Federal regulators on Oct. 17 denied a complaint by Public Citizen asserting that the PJM Interconnection may have improperly recovered from customers millions of dollars in lobbying fees and campaign contributions.
According to the Federal Energy Regulatory Commission, the situation closely mirrors one at the center of a proceeding in which the agency in 2006 found that the ISO New England could recover certain lobbying costs so long as they were not used to finance partisan political activity.
In this case, FERC said, "Public Citizen has failed to put forward evidence showing that [PJM's] expenditures do not represent an educational or informational function of the [regional transmission organization] essential to its core operations or do not support policies that the RTO determines to be in the collective best interests of its stakeholders."
While all three sitting FERC members signed onto the decision, Commissioner Richard Glick during the agency's Oct. 17 open monthly meeting pressed PJM and other grid operators to be as transparent as possible with respect to any activities that might be seen as questionable.
"I think that ... the Federal Power Act does require us to ensure that PJM is allowed to recover those particular types of expenses," Glick said. "My concern in this particular case, even though I do support the order, is that I do think it would make some sense for PJM, and other RTOs as well, to provide stakeholders more information about their political activities, whether it be political contributions or lobbying activities."
In a February 2018 complaint, Public Citizen asserted that at least $456,500 PJM paid to the Democratic Governors Association, or DGA, and the Republican Governors Association, or RGA, since 2007, as well as "millions of dollars in PJM lobbying expenditures using at least five different lobbying firms," may have been improperly recovered from ratepayers. In particular, Public Citizen cited the commission's finding in the ISO-NE proceeding that "activities such as participation in political action committees [and] candidate fundraising … are clearly not recoverable lobbying activities."
But FERC in its Oct. 17 order cited PJM's assertions that the DGA and RGA are merely political organizations, not political action committees, and that those contributions were simply dues that allow the grid operator "to keep informed on policy initiatives impacting the wholesale markets, bulk power system operations and infrastructure and, as a neutral information provider, to share relevant details about such matters with state policymakers."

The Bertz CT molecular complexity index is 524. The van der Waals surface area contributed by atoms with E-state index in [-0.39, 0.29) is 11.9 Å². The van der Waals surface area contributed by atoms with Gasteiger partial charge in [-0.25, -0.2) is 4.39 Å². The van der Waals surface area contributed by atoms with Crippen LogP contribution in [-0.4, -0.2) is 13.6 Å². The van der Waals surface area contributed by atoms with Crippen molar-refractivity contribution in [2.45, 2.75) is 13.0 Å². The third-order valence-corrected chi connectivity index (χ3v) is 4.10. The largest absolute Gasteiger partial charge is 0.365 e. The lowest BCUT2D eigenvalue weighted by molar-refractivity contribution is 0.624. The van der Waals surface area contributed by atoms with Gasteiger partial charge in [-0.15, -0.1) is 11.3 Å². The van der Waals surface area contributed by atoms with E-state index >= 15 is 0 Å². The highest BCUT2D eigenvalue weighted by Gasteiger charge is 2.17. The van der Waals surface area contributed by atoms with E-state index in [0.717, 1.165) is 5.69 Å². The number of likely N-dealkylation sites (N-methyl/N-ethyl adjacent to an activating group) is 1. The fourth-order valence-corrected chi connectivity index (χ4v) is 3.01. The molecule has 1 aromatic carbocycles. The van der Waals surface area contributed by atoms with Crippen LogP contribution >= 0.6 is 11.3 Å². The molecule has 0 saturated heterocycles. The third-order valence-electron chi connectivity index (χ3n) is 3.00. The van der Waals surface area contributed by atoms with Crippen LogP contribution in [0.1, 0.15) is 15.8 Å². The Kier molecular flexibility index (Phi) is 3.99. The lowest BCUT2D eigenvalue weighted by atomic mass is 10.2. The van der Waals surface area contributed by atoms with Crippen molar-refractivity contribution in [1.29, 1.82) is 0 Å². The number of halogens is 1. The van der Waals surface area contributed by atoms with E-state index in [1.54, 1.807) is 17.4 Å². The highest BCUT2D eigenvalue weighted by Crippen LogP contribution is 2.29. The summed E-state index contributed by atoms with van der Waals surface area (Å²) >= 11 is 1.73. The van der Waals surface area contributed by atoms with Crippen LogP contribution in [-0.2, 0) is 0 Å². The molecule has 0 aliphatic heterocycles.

"Although the DGA and RGA may support candidates for office, they also maintain fora for obtaining relevant information about energy-related matters," FERC noted. "PJM pays membership fees to these organizations to maintain access to those fora and does not directly contribute to political campaigns." FERC further noted that RTOs "lack a profit motive" to pursue activities other than those that benefit ratepayers.
As for Public Citizen's concerns about money PJM paid to several lobbying firms, FERC accepted the grid operator's assurances that those expenses were for services related to outreach, education and similar activities even if those firms have been registered as lobbyists.
"Public Citizen has failed to put forward evidence showing that these expenditures do not represent an educational or informational function of the RTO essential to its core operations or do not support policies that the RTO determines to be in the collective best interests of its stakeholders," FERC said.
Finally, FERC denied Public Citizen's request that PJM be required to itemize and disclosure all political-related spending in the future, noting that it previously rejected a similar request the advocacy group made in a 2016 PJM rate proceeding.
"Public Citizen has not, in this case, meaningfully augmented its argument on this issue from the rate proceeding," FERC said. "[W]e find that the oversight and review functions PJM has established through its finance committee provide sufficient transparency and review of these expenditures." (FERC docket EL18-61)